Fit: They’re shoes.  They should fit like shoes.  One special note though: if you’re wearing these with a belt the belt should be brown.  Always match your shoes and belt.  It’s one of those stupid little rules that people notice subconsciously.

Other things you should have, but lack real “rules”:

– Sandals to wear with your shorts.  Not Birkenstocks or the cheap, plastic and foam things you get at the dollar store.  Grown man sandals.  Leather/faux-leather, brown, and dressy enough to wear to company barbeque.  I opt for a more closed style because I always manage to lose them if there’s not a strap in the back, but go with what makes you comfortable.

– Swim trunks.  If you’re pre-top add a rash guard as well.  If you just want a classic type that blends in go with a solid coloured pair that hits near the knee.  If you’re me and you like freaking out the HRC crowd you can get a hot pink, glittery booty short style.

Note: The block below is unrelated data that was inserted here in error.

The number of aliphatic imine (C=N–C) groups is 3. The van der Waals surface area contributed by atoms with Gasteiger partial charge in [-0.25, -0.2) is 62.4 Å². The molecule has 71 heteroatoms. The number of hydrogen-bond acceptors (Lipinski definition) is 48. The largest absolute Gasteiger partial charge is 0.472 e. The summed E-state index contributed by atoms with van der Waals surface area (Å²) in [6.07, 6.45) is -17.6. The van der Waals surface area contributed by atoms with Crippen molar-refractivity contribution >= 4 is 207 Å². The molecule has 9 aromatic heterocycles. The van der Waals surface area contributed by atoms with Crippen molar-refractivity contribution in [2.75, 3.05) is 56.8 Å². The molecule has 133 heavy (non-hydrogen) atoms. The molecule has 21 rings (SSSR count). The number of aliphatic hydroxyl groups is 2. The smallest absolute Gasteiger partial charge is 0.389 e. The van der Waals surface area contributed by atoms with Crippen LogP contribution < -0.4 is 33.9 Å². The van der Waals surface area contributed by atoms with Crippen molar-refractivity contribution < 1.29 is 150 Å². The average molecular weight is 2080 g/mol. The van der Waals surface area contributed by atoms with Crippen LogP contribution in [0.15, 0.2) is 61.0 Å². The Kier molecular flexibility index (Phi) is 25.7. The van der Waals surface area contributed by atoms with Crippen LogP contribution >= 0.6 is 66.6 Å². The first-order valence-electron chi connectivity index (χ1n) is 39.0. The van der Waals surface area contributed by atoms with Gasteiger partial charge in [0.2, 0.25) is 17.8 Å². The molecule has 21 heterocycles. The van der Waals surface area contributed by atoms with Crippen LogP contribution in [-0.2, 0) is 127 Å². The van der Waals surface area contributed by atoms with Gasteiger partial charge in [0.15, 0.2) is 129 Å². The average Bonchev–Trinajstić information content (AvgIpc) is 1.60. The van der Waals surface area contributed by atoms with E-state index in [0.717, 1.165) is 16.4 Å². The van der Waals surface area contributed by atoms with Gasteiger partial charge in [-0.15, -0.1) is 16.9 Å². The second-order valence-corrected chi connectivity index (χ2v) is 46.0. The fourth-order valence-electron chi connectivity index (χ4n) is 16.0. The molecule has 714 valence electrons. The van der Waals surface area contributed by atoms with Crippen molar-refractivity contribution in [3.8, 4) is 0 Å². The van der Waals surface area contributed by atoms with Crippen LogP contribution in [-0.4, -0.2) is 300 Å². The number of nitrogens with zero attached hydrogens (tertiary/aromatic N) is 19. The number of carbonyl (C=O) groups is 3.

– Casual sweaters.  Note that I said sweaters, not hoodies.  You want something that’ll look appropriate with your dress slacks and khakis.  No, college and/or team sweatshirts do not count.  I prefer military styles in grey and navy, other guys like cable knits and fisherman sweaters.

– Whatever it is you want to wear for lounging around your house on the weekends.  I am a complete and total slob when I don’t have to leave my apartment.  I will spend all weekend in my underwear if I can get away with it.